When you’re getting started on a printing project, the question of digital vs. offset printing doesn’t typically come up…until the end. At The Ambit Works, we get many questions about how we got to the final project. And, it all comes back to the type of printing. So, today on our blog, we’re going to cover the basics of digital printing vs. offset printing.

Very plainly, digital printing is a modern printing method that sends a digital file, like a PDF, directly to the printer, instead of creating a printing plate which is used in offset printing. But, what you want to know is how it affects your projects. We’ve put together some helpful background information on the topic for your reference:


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Which is cheaper digital or offset printing? It all depends on the quantity. Offset printing can be expensive because of the setup fees to create the printing plate, but when the quantity goes very high, the cost per page lowers, So, if it’s a very large project offset printing can be more economical.  When digital printing became popular, it allowed businesses to print small batches at a time and made it affordable for smaller businesses to print any quantity without a large setup fee. So, if you have a smaller project then it might be more affordable to go with a digital printer while a large scale project might go the other way.


Many print projects are on tight turnarounds and we’re often asked to deliver projects yesterday. Timing is a huge factor in printing a project and digital typically wins the boat on this one. Offset printing takes longer because of the initial setup of the printing plate whereas digital printing is on demand. The standard turnaround for digital is 24 hours and the standard for offset is 4-7 days. However, when we get into larger quantities (like over 10K), digital can actually take longer! So, make sure to account for how long printing projects will take!


Although it’s a very close race, offset printing is the winner here. The quality on offset printing is unmatched due to the exact precision of the printing plate. However, digital printing has advanced dramatically since it started out. The digital printing processes today are so high quality that most people wouldn’t be able to notice a difference in quality between digital vs. offset printing products. Also, keep in mind that proofing is much easier and accurate for digital printing, because you’re seeing an exact sample of the printed piece.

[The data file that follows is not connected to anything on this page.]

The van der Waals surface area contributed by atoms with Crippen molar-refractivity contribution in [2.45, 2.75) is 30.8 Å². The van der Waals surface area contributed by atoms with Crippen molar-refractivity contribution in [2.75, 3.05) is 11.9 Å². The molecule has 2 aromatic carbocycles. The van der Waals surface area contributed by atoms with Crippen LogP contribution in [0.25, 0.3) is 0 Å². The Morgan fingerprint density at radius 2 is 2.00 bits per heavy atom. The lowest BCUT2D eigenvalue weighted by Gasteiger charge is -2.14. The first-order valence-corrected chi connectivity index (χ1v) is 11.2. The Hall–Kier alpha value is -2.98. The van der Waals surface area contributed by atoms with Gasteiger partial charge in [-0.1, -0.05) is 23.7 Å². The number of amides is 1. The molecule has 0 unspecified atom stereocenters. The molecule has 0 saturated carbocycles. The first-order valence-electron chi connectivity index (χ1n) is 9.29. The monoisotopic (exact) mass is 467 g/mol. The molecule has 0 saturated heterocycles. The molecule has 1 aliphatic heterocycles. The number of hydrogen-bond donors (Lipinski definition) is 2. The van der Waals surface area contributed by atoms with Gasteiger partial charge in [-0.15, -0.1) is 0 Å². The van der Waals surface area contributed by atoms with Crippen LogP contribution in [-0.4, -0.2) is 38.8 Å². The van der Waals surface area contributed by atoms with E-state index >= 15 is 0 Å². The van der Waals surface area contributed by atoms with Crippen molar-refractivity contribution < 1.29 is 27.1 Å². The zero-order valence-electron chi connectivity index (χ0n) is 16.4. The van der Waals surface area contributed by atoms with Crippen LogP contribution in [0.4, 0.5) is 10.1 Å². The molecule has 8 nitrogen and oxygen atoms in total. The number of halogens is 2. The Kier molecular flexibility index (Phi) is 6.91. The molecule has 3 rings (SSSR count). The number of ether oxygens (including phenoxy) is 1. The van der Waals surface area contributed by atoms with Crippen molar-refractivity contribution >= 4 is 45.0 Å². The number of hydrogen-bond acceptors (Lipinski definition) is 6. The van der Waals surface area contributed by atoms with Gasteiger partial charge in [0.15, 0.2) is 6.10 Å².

Depending on what you need to customize for your printing project, you’ll need to vary between digital vs. offset printing. If you’re going to deliver a variable data printing and customize each name on the piece, then you’ll need to work with digital printing, which allows for this type of personalization. If we’re talking about customization on the type of print medium, such as large scale printing, unique paper or an unusual printing surface, then offset printing is the way to go.

Final Product

In terms of finishing, both offset and digital printing techniques offer the same level of choices – such as foil stamps and die cuts, and binding options like saddle stitch. But one factor to keep in mind here is how the final product will look. Many times we get asked why a final digital printed product looks glossy, even though it’s printed on matte paper. Basically, the heavier the coverage on digital, the glossier the outcome will be. This is because the toner sits on top of the sheet in digital printing vs offset printing, where the ink absorbs into an uncoated sheet. So, just something to keep in mind if you have a specific idea of how the final product will look!

So now you should have a better understanding about the differences between digital and offset printing. But don’t worry, you won’t need to make these decisions yourself. We’ll walk you through the many steps to determine the best way to produce your printing project! Just ask!


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